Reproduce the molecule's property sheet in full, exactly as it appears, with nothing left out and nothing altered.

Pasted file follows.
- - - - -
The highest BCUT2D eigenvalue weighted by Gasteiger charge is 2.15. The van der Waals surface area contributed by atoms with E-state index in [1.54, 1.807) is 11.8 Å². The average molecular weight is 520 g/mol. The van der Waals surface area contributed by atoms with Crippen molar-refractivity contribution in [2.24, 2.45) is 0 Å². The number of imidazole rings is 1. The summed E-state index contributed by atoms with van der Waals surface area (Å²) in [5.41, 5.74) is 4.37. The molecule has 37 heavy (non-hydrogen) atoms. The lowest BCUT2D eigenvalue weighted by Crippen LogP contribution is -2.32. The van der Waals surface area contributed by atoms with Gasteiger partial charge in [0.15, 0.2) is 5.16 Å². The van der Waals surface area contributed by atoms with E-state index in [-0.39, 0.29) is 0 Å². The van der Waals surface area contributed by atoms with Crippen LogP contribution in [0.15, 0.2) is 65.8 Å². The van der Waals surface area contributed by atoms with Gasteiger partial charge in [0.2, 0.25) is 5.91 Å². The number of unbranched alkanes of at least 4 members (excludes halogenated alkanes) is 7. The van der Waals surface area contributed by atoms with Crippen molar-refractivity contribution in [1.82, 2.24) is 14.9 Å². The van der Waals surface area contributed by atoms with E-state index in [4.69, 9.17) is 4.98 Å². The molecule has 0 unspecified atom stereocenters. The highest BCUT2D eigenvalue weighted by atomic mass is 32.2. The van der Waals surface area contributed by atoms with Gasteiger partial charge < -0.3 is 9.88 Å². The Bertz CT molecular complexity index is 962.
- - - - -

The highest BCUT2D eigenvalue weighted by Gasteiger charge is 2.15. The van der Waals surface area contributed by atoms with E-state index in [1.54, 1.807) is 11.8 Å². The average molecular weight is 520 g/mol. The van der Waals surface area contributed by atoms with Crippen molar-refractivity contribution in [2.24, 2.45) is 0 Å². The number of imidazole rings is 1. The summed E-state index contributed by atoms with van der Waals surface area (Å²) in [5.41, 5.74) is 4.37. The molecule has 37 heavy (non-hydrogen) atoms. The lowest BCUT2D eigenvalue weighted by Crippen LogP contribution is -2.32. The van der Waals surface area contributed by atoms with Gasteiger partial charge in [0.15, 0.2) is 5.16 Å². The van der Waals surface area contributed by atoms with E-state index in [-0.39, 0.29) is 0 Å². The van der Waals surface area contributed by atoms with Crippen LogP contribution in [0.15, 0.2) is 65.8 Å². The van der Waals surface area contributed by atoms with Gasteiger partial charge in [0.2, 0.25) is 5.91 Å². The number of unbranched alkanes of at least 4 members (excludes halogenated alkanes) is 7. The van der Waals surface area contributed by atoms with Crippen molar-refractivity contribution in [1.82, 2.24) is 14.9 Å². The van der Waals surface area contributed by atoms with E-state index in [4.69, 9.17) is 4.98 Å². The molecule has 0 unspecified atom stereocenters. The highest BCUT2D eigenvalue weighted by atomic mass is 32.2. The van der Waals surface area contributed by atoms with Gasteiger partial charge < -0.3 is 9.88 Å². The Bertz CT molecular complexity index is 962.